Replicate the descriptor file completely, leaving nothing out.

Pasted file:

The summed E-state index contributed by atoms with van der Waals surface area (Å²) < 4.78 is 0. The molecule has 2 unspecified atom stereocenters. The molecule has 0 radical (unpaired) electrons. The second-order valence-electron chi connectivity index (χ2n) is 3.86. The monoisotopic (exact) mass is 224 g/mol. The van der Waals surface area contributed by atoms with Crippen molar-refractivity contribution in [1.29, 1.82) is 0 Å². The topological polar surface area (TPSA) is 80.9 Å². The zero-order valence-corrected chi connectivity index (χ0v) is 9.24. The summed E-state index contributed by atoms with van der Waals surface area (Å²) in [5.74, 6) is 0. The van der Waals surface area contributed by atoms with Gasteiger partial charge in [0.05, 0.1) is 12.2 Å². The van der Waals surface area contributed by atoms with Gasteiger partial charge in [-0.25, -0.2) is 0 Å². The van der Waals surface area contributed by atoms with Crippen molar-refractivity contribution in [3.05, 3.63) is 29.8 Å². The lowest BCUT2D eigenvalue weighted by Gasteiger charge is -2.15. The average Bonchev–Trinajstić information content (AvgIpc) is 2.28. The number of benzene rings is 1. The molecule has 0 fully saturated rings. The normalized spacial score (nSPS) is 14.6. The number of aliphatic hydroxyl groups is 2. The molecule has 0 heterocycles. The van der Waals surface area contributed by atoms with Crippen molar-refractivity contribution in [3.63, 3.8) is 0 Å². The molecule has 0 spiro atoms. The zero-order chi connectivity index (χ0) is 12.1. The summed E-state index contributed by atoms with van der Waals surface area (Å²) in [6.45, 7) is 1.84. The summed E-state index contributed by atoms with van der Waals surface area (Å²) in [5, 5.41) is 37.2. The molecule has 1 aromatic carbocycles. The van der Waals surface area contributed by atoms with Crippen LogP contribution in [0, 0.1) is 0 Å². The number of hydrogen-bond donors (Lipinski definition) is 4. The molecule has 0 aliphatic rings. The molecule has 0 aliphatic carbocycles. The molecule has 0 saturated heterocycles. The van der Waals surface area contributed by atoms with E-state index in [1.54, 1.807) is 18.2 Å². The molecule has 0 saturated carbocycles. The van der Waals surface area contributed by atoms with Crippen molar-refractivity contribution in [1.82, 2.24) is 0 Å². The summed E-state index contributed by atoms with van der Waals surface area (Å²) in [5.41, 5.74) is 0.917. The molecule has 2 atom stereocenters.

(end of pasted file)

The summed E-state index contributed by atoms with van der Waals surface area (Å²) < 4.78 is 0. The molecule has 2 unspecified atom stereocenters. The molecule has 0 radical (unpaired) electrons. The second-order valence-electron chi connectivity index (χ2n) is 3.86. The monoisotopic (exact) mass is 224 g/mol. The van der Waals surface area contributed by atoms with Crippen molar-refractivity contribution in [1.29, 1.82) is 0 Å². The topological polar surface area (TPSA) is 80.9 Å². The zero-order valence-corrected chi connectivity index (χ0v) is 9.24. The summed E-state index contributed by atoms with van der Waals surface area (Å²) in [5.74, 6) is 0. The van der Waals surface area contributed by atoms with Gasteiger partial charge in [0.05, 0.1) is 12.2 Å². The van der Waals surface area contributed by atoms with Gasteiger partial charge in [-0.25, -0.2) is 0 Å². The van der Waals surface area contributed by atoms with Crippen molar-refractivity contribution in [3.05, 3.63) is 29.8 Å². The lowest BCUT2D eigenvalue weighted by Gasteiger charge is -2.15. The average Bonchev–Trinajstić information content (AvgIpc) is 2.28. The number of benzene rings is 1. The molecule has 0 fully saturated rings. The normalized spacial score (nSPS) is 14.6. The number of aliphatic hydroxyl groups is 2. The molecule has 0 heterocycles. The van der Waals surface area contributed by atoms with Crippen molar-refractivity contribution in [3.63, 3.8) is 0 Å². The molecule has 0 spiro atoms. The zero-order chi connectivity index (χ0) is 12.1. The summed E-state index contributed by atoms with van der Waals surface area (Å²) in [6.45, 7) is 1.84. The summed E-state index contributed by atoms with van der Waals surface area (Å²) in [5, 5.41) is 37.2. The molecule has 1 aromatic carbocycles. The van der Waals surface area contributed by atoms with Crippen LogP contribution in [0, 0.1) is 0 Å². The number of hydrogen-bond donors (Lipinski definition) is 4. The molecule has 0 aliphatic rings. The molecule has 0 aliphatic carbocycles. The molecule has 0 saturated heterocycles. The van der Waals surface area contributed by atoms with E-state index in [1.54, 1.807) is 18.2 Å². The molecule has 0 saturated carbocycles. The van der Waals surface area contributed by atoms with Crippen molar-refractivity contribution in [1.82, 2.24) is 0 Å². The summed E-state index contributed by atoms with van der Waals surface area (Å²) in [5.41, 5.74) is 0.917. The molecule has 2 atom stereocenters.